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  • Erin Knott, executive director of Equality Michigan.

Erin Knott on Banning Conversion Therapy in Michigan: Educate, Legislate, Litigate

By | 2019-12-18T13:50:03-05:00 December 11th, 2019|Michigan, News|

Conversion Therapy = Junk Science
“I think absolutely conversion therapy should be regarded as consumer fraud,” said Erin Knott, executive director of Equality Michigan. “Medical professionals all across the United States have highlighted that this is junk science, that it doesn’t help kids or adults; it harms them.
I think that litigation might be helpful in going after some of the worst practitioners of this junk science, but young people need clear and comprehensive legislative protection to ensure that they’re not in harm’s way.”
Two years ago, Equality Michigan urged Attorney General Bill Schuette to halt and investigate the conversion therapy workshops hosted by Metro City Church and to take legal action. He did not.
“So there is some precedent, but we need to make sure … that there’s a legislative path forward so that these protections are in place,” Knott said.
And once those laws are in place, freedom of religion claims cannot credibly be made as a defense, Knott said.
“This isn’t about religion or about people’s faith … but ensuring that people are protected from this dangerous practice,” Knott said. “State laws that ban licensed professionals from practicing therapy have been challenged on religious grounds, just as freedom of speech and religion have been challenged, but these lawsuits have been dismissed and the laws have been upheld.”
Knott hastened to add that, “In Michigan, as you’re aware, there’s the support of honest and accredited mental health professionals along with the love and acceptance of faith leaders … including strong Christian pastors that have come out and condemned the practice of conversion therapy, and I just don’t want that to get lost.”

What About the Republicans?
In terms of the likelihood of banning conversion therapy in a state legislature dominated by Republicans, Knott sounded optimistic but pragmatic.
“There has been bipartisan support for banning conversion therapy across the country,” Knott said. “Republican governors have signed bills banning conversion therapy. And Governor Herbert of Utah recently announced that his administration, with the support of religious leaders — again, I’m talking about Utah — would be banning the practice of conversion therapy by licensed practitioners, on minors,” she said, in regard to a ban scheduled to go into effect in January, making Utah the 19th state to ban the practice.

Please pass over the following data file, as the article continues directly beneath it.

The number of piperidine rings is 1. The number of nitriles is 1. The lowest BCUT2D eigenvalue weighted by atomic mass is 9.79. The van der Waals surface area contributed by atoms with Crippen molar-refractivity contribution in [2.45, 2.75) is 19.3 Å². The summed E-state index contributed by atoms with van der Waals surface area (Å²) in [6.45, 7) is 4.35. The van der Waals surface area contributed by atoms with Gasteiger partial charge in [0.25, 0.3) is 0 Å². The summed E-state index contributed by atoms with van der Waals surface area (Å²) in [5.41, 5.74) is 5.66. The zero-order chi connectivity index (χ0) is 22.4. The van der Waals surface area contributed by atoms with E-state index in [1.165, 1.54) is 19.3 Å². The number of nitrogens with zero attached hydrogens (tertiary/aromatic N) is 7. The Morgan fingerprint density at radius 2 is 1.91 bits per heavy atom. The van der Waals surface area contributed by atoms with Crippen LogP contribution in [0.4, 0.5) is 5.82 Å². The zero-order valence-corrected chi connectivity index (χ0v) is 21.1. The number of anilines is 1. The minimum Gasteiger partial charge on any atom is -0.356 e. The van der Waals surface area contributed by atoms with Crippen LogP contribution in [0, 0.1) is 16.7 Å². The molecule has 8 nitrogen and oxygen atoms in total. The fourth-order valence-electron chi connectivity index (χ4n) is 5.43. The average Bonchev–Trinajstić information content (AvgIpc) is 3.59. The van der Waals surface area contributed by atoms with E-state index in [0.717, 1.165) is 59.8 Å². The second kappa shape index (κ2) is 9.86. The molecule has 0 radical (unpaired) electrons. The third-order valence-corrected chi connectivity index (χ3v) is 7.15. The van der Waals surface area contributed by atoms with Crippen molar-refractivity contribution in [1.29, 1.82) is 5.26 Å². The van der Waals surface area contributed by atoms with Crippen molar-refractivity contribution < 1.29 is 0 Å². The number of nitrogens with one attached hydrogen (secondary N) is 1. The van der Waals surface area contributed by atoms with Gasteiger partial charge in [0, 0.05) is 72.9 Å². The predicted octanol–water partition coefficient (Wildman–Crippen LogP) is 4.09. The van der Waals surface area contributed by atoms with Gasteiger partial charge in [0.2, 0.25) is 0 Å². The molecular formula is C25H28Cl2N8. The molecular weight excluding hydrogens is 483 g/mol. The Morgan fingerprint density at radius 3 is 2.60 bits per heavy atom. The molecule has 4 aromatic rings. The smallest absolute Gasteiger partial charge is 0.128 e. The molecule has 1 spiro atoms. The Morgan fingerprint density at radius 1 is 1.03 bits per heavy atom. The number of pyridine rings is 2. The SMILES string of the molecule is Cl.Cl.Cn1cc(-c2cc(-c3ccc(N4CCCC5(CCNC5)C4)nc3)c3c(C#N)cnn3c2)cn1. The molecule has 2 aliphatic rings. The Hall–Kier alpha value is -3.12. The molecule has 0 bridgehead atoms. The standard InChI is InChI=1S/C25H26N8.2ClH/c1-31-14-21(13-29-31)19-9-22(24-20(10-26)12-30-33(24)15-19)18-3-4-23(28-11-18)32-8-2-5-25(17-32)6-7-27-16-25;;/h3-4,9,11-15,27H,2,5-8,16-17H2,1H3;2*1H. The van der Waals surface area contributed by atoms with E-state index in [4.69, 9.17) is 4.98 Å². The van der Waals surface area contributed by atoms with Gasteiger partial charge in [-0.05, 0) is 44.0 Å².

“At Equality Michigan, we need to be in coalition with mental health professionals as well as religious leaders that believe that this practice is harmful and isn’t rooted in evidence-based science,” Knott said. “And we need to educate lawmakers about what’s at stake and then continue the public education campaign on why this practice is deeply, deeply harmful for our community.”
However, it was pointed out that conversion therapy has been introduced in the Michigan state legislature for four years without a single committee hearing. Knott had a few words for those who would stand in the way of policy meaningful to the LGBTQ community.
“I think whether we’re talking about conversion therapy or amending Elliott-Larsen, or a handful of other pro-equality potential pieces of policy or legislation, we know that more and more Republicans are joining us and are on our side. The polling shows that the majority of Michiganders oppose discriminatory practices against our community. I think it’s possible that we could have favorable votes in both the House and the Senate if we had hearings and if we had the opportunity for an up or down floor vote. This is good policy. It would be good for lawmakers who took this up; it’s something that Equality Michigan is working on with key partners all across state the and … elections have consequences.”

2020 and the Big Picture
“We’re going into 2020,” Knott said. “And I think we need to be using issues like conversion therapy in talking to constituencies that don’t necessarily turn out and vote. We know that there are approximately 65,000 LGBTQ Michiganders that aren’t registered to vote. And there’s a huge opportunity of reaching out to these folks and educating them. … We’ve got to get these folks engaged in our democracy. We’ve got to register them, we’ve got to educate them, we’ve got to mobilize them to the polls. Civic engagement really should be a year-round activity. We need to be harnessing the people power of our community and talking under the framework of what’s at stake.”

About the Author:

Ellen Shanna Knoppow
Ellen Knoppow is a writer, editor and activist.